As Susie B nearly always beats me at table tennis I need to grasp every opportunity to gain an advantage. So when she offered me the chance to replay a point on our recent holiday in Crete, I grasped it with both hands.
But what led up to that scenario? In my opinion, an ageing Italian’s total and utter disregard for anyone or anything other than himself, that’s what. What, other than sheer ignorance, leads this 70+ year-old Italian making a beeline for the outdoor bar by taking a shortcut between me and the table tennis table? Not only during a game, but in the middle of a friggin’ point.
Picture the scene: my style of play leads me to hit defensive shots from about six feet behind the table, then rush in to smash winners from close range. So, what the hell? I’m moving in for the kill when he wanders into my path, and is squarely between me and the table when my forehand smash would undoubtedly take Susie B out.
And he’s not even apologetic…just meandering on his way with barely a grunt. Unfortunately he isn’t alone in his thoughtlessness. So many others are equally devoid of basic manners. My Mum and Dad brought me up to think of others and to be courteous in my everyday activities.
For example, I’ll never block a pavement, or aisle in a shop. I’ll never suddenly stop while walking anywhere without looking behind me first. I’ll never talk to anyone without a “please” or “thank you.” And I’ll never do or say anything to deliberately hurt, offend or upset anyone. Basically, I always treat other people exactly how I’d like them to treat me. I’m sure you feel the same (in fact, I can see you nodding your head right now) – but do you think we’re in the minority? I should say we definitely are.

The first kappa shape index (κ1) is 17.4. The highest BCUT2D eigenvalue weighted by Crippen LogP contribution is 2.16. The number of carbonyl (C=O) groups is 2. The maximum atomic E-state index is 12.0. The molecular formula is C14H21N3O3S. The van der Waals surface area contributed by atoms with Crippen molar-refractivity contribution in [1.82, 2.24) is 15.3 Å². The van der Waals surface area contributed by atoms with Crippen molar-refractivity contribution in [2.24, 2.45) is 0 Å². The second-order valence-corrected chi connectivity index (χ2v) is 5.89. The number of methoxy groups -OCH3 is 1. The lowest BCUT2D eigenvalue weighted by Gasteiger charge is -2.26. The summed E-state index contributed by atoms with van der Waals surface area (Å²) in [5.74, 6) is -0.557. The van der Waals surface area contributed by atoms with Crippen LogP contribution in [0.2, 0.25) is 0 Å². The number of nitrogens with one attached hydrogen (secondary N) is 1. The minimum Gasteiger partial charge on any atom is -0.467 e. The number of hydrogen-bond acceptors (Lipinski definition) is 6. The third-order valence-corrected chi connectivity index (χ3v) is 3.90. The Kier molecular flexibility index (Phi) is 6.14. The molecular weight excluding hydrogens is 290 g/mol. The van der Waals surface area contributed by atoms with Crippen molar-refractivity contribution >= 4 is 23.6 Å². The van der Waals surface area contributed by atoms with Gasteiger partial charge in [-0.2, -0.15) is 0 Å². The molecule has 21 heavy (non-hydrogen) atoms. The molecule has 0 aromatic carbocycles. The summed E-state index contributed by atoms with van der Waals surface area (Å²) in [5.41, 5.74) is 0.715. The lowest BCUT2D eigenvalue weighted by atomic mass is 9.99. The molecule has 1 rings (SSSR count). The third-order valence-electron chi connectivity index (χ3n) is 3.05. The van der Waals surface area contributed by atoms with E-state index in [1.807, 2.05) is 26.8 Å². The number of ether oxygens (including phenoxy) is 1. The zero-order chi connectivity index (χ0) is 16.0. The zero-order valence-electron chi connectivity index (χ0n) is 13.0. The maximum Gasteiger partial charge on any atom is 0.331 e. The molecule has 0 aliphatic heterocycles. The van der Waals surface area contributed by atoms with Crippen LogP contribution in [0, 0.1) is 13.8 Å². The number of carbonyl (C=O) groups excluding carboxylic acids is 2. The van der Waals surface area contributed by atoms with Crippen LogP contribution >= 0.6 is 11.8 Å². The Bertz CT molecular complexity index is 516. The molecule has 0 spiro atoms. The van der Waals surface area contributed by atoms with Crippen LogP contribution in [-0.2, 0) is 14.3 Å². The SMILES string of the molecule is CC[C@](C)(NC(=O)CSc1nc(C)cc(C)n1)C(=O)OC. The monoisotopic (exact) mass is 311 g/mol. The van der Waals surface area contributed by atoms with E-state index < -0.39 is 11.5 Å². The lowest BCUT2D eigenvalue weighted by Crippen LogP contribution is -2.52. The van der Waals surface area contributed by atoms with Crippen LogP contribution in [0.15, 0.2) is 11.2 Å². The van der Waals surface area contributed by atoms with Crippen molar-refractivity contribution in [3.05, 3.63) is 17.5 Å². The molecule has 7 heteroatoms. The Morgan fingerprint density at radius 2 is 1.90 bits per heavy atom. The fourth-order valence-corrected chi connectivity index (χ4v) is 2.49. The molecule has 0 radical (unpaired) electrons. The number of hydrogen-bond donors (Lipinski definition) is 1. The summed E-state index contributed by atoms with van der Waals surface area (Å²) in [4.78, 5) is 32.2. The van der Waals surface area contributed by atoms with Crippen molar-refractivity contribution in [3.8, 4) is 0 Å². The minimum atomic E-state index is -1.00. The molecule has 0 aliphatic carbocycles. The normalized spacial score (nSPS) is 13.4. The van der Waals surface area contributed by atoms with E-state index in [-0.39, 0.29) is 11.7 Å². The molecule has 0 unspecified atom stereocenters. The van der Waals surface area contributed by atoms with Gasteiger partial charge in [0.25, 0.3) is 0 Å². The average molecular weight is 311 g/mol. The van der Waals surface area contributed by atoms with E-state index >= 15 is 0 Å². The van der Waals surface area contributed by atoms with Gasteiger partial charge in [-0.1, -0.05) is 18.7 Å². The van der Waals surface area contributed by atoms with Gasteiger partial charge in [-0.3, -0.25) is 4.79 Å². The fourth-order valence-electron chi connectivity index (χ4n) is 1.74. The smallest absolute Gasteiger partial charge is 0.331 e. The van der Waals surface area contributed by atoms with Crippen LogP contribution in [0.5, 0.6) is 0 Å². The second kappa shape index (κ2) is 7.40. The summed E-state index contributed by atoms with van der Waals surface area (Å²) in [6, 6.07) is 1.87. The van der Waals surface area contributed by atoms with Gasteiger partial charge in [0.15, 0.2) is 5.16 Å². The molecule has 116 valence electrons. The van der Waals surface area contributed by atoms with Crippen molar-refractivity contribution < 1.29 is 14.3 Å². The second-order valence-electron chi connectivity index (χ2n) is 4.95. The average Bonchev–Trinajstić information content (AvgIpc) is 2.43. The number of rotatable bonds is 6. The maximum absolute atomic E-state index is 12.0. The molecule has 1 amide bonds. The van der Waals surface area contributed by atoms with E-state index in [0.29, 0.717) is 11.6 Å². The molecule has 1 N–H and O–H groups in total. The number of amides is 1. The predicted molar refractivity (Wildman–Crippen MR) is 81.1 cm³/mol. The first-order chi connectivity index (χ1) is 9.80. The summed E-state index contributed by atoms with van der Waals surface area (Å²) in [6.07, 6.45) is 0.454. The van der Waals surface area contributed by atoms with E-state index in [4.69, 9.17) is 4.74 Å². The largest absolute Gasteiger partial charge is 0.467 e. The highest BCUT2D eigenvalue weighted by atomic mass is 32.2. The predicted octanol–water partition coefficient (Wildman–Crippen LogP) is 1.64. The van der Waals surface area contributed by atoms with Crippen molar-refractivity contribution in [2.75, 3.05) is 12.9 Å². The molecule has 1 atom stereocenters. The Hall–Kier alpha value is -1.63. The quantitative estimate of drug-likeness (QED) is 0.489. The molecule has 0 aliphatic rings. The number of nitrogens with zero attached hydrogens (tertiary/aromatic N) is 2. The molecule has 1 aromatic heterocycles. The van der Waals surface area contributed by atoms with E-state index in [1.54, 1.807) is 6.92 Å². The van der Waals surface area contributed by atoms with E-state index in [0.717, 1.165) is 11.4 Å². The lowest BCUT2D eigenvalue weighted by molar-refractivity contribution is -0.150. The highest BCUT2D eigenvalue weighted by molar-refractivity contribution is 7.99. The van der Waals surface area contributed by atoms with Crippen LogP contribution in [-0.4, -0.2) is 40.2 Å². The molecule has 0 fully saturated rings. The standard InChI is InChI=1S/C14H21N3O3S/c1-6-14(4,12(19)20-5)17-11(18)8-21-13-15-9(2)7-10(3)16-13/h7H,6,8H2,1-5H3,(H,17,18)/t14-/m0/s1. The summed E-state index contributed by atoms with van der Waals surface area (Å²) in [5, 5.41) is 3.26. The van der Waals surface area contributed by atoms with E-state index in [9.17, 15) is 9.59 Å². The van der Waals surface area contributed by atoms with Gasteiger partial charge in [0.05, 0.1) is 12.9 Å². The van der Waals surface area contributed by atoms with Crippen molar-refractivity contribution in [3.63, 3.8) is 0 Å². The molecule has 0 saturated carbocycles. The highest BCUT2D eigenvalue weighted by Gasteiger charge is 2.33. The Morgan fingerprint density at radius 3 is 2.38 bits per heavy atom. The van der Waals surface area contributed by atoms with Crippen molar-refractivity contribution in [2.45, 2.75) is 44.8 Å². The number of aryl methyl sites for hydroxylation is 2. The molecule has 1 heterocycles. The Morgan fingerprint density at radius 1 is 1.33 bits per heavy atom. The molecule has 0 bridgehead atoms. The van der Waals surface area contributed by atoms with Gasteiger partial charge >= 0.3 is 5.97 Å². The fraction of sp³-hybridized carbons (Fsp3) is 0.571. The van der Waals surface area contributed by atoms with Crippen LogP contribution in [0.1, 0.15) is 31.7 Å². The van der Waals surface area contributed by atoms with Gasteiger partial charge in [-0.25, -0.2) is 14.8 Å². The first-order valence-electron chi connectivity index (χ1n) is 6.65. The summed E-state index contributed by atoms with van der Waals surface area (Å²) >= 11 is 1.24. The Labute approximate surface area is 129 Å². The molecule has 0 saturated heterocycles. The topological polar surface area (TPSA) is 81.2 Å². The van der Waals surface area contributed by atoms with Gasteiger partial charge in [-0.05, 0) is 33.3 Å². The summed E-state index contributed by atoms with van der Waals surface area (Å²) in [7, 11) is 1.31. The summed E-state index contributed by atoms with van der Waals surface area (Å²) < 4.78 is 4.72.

People say it’s the just the way of the world now, and people are what the world has made them. Yes, maybe so. But the world is what people have made IT.
Hey, d'you know what? That wasn't the only incident on my holiday that got me thinking - something else sprang to mind. This one was in the hotel bar (with one of their MASSIVE local brandies in hand) while watching Norway play Germany in a 2018 World Cup Qualifier match.
Arsenal favourite Mesut Özil turned out for Germany, and when I saw his name on the back of his shirt it got me thinking. The umlaut – the two dots above the o –signifies a missing letter, usually an e. So his full surname would be Oezil. Why don’t we do that in English, do away with the letter e altogether and put an umlaut over the preceding letter? A simple additional key on our keyboards could insert the umlaut over any letter, just as the shift key does to make a capital.
English is quirky enough to take this in its stride. After all, a language that pronounces cough as coff, and plough as plow, has a head start in idiosyncrasy. As Homer Simpson would say: “D’oh.” Or should that be “Dough?”
So who’s with me on creating the SOEBUIK pressure group? That’s Scrap Overrated E Because Umlaut Is King. And if any clever Dick suggests that acronym should be SÖBUIK I’ll politely tell you where said umlaut can be not so delicately placed.
Which all goes to remind me, do you remember the days when “encyclopaedia” was written with the a and e joined up in some peculiar way? I think the widespread use of keyboards instead of pens finally did away with that typical English eccentricity.
Although I’m always working (my wife still doesn’t believe I’m working when I’m staring out of the window), I wouldn’t swap a writer’s life for royalties on every non-umlauted u and o in the world.
SOEBUIK aficionados unite – may the ö and ü force be with us.